How to build an ISP… bootstrapper style
What type of ISP?
Decide what type of ISP you want to build. You could build a VISP, that’s a virtual ISP. You then need to just focus on customer acquisition, management and support allowing you to skip the whole set-up piece. This way the network is managed for you. There is another stage here where you could expand and ask you provider to allow you to do a L2TP inter-connect. You can then authenticate your own users using your own RADIUS and even provide your own IP addresses.
In this article I’m going to focus on a full blown traditional ISP and briefly give you a push in the right direction.
We can start from either end of the connection, so we can start from the users home/office/handset or from the core PoP (Point of Presence). In this case I will be just covering the core aspect. So firstly you need backhaul or IP Transit (a big internet pipe) from a Tier1 provider such as Level3, Cogent, BT, Verizon etc. This is a core internet connection and the supplier will be known as your ‘upstream’. So you get set-up in a data center which becomes your PoP with your upstream connection terminated on fibre optic cable. If you’re really lucky they might provision this on a router for you but this usually is not the case.
OK so you have your IP Transit in place, you now need to terminate this on to some equipment. This is where the real costs can start to shoot through the roof. Most would say you now need a Cisco AS, so about £50k or so. However here is where you can start to use some initiative. You could use Cisco L3 switches as long as you want to provide plain flat Ethernet. This can work and can be secured depending on the type of deployment. However I would suggest going for a Cisco L3 switch to terminate the fibre on an SFP port and then creating a VLAN off to a separate core router. Forget Cisco and buy some tin from HP or Dell and install RouterOS from Mikrotik. Configure this as a PPPoE server. Buy a second box and do the same and use it for fail-over. Buy a third box and configure this as a RADIUS server and double that up to. Buy two more boxes, install Ubuntu and configure them as DNS servers. Register the DNS servers with RiPE. Configure your inetnum on the core routers, place them both in the same VLAN with a bit more config and you have a fully working core ISP.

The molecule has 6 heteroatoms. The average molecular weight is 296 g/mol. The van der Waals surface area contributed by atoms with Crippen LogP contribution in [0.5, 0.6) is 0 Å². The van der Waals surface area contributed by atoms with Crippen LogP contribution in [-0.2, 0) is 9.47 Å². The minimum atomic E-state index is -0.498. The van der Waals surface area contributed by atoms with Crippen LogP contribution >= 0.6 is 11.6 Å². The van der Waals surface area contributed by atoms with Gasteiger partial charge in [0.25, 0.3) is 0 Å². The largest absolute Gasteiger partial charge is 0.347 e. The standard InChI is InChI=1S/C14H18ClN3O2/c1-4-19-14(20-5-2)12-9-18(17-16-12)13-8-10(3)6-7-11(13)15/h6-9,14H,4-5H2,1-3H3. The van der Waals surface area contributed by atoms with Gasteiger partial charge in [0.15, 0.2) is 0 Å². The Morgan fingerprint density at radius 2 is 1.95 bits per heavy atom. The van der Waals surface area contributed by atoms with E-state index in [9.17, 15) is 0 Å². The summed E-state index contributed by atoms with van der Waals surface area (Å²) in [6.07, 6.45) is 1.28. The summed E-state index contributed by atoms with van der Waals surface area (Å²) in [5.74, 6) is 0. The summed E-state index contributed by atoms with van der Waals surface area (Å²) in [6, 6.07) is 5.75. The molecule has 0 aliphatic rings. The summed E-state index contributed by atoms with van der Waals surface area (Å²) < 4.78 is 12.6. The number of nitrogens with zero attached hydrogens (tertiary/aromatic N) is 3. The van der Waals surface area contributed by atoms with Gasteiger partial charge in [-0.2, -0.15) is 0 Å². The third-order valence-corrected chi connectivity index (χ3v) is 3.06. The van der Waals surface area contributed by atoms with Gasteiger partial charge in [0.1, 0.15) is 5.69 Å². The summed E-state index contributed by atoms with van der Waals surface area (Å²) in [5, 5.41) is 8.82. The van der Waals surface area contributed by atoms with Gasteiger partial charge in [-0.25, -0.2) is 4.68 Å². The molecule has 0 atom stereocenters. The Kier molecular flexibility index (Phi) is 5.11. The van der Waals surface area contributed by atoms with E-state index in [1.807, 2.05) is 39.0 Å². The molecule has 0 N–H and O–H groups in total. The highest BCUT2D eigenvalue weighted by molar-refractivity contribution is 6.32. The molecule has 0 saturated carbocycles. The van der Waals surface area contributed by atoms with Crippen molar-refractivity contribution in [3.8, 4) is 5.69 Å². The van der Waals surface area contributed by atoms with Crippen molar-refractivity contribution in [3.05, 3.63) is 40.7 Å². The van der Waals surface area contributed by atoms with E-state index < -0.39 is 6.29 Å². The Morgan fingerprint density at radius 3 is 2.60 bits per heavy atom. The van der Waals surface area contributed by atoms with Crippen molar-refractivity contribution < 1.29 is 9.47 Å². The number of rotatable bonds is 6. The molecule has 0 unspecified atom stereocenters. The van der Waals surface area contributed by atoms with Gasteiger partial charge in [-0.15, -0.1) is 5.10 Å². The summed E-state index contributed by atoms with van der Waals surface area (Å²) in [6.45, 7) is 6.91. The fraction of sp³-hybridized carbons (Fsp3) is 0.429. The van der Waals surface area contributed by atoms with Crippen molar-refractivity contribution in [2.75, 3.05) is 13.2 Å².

Lets break that down a little:
Core L3 Switches – The core switch could be a Cisco 3560 or the modern equivalent, I think a 3760. Anyway you need to terminate the fibre from your upstream provider on to one of the SFP ports. You will need a module that slots in to the SFP port. Try to tap up your upstream provider for these as you will need spares and they are expensive. The switches can be acquired for a few hundred from German resale houses on ebay, still come with full warranty too. You will need to create two VLANS on this switch as well as the management VLAN. One for the upstream provider to their head end and one for your customers. So lets call them VLAN 10 and 20. VLAN 10 will have SFP port 1 in its vlan and say ethernet port 1 which will connect to your router ethernet port 1. Vlan 20 will have an outbound fibre link to your customers in it on SFP port 2 and ethernet port 2 going to ethernet port 2 on your router. So now the traffic is flowing from the switch to the router. We can now forget about the switch in our thinking which makes everything a little easier to understand. The reason for the switch is so we can configure bigger and better networks as our ISP grows without having to disrupt service. We can also do lots of testing and introduce new services too.